Hemel Hempstead Directory 1797
On 9th September, 1911, the Hemel Hempstead Gazette published an article on Hemel Hempstead's first directory, which appeared in Peter Barfoot and John Wilkes' Universal British Directory of trades, commerce and manufacture, ..." This was published in about 1797 but the Gazette dates it as 1792. The Gazette reproduces the text of the directory and comments:
I have checked the names with the lists of inscriptions compiled by Mr R T Andrews [A number of the surnames show variations in spelling and I have grave doubts concerning the accuracy of several of the Christian names] and where possible give dates of death and age in a footnote.
The list printed in the Gazette is reproduced on the following pages. together with notes to explain the occupations mentioned.
Town description, Gentry, etc.
Notes on Occupations
The order of traders in the original was only approximately in alphabetical order, but has been sorted into precise order here.
The (F) stands for "Freeholder".
The dates of death and ages given by Mr Andrews have been added alongside the directory entry Some have been checked against the National Burial Index and agreement noted. The identity of Mr R.T. Andrews is not known, but in 1908 there was a Thomas Andrews, greengrocer, at 128 [later 225], Marlowes. The whereabouts of his memorial inscription transcript is also unknown.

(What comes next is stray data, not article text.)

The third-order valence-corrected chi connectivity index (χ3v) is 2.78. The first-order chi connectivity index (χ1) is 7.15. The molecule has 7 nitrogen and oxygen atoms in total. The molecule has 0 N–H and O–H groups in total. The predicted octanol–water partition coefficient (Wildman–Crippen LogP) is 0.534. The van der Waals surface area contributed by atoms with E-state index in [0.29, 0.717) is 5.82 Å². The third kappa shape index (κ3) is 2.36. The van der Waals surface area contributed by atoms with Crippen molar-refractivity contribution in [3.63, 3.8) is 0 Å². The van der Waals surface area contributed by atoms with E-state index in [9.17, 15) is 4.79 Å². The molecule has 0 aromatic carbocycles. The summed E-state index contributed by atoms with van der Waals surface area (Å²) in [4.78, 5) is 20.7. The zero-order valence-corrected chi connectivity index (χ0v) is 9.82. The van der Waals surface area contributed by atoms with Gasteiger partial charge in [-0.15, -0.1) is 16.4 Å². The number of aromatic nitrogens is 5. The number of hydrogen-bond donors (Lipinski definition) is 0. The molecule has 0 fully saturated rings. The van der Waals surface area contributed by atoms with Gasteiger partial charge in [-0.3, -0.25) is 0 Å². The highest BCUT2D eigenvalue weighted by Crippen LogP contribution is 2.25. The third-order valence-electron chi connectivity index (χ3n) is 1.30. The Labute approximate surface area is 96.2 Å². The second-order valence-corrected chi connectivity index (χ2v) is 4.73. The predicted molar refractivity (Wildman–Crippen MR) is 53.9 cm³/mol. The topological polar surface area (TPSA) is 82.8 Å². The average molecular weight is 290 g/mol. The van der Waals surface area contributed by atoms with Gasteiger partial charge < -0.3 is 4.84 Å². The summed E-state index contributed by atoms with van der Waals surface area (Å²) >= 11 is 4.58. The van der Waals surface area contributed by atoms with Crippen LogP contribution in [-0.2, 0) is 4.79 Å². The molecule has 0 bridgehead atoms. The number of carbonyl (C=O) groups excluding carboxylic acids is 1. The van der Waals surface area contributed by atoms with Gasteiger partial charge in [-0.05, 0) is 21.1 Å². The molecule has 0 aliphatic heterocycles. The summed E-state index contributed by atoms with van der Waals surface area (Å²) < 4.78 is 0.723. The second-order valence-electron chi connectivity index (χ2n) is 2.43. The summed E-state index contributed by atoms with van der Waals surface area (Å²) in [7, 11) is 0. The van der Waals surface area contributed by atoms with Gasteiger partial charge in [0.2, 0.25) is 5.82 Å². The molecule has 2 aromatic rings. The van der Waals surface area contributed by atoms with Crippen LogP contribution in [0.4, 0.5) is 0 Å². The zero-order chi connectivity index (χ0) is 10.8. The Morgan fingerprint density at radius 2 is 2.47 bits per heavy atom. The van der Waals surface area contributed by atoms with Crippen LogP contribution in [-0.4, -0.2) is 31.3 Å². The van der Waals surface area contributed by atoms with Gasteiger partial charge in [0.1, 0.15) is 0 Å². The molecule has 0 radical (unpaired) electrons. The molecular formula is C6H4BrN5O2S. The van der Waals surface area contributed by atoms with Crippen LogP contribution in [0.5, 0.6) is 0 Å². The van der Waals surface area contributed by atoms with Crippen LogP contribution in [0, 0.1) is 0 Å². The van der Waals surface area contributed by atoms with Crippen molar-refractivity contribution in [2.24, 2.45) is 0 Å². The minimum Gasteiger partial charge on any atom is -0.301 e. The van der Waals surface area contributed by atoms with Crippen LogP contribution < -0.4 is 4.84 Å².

The Directory mentions 11 taverns by name and there are two unnamed Inns. The two inns are almost certainly the Kings Arms (41 High Street) and the Rose and Crown (19 High Street) both of which are still operating. The Bell (51 High Street) and the White Hart (30/32 High Street) are also still in business. The Boot (9 High Street), Cock (23 High Street), Half Moon (24 High Street), Royal Oak (107 High Street) and Swan (29 High Street) now find other uses. The Six Bells was nearby, on Bury Road, near where the roundabout on the Leighton Buzzard Road had now been built. The Queen's Head was at Cornerhall, about a mile south of the High Street, while the second Swan was probably the one in Boxmoor. The Green Dragon is a mystery - it could be the Green Dragon, Flaunden, listed under Hemel Hempstead in the 1839 Pigot's directory, (which listed a number of taverns in the surrounding villages) but it is hard to see why it was included when the Bell at Two Waters, an important staging post on the main Sparrows Herne turnpike road, was not included.
Notes are provided on the occupations mentioned. Where appropriate or helpful these are exact quotations from Ann Fisher's "An Accurate new Spelling Dictionary, and Expositor of the English Language" Third Edition, published London & Newcastle, 1777. Other definitions are based on entries an edition of Dr Webster's Unabridged Dictionary published in about 1870, unless another source is given.
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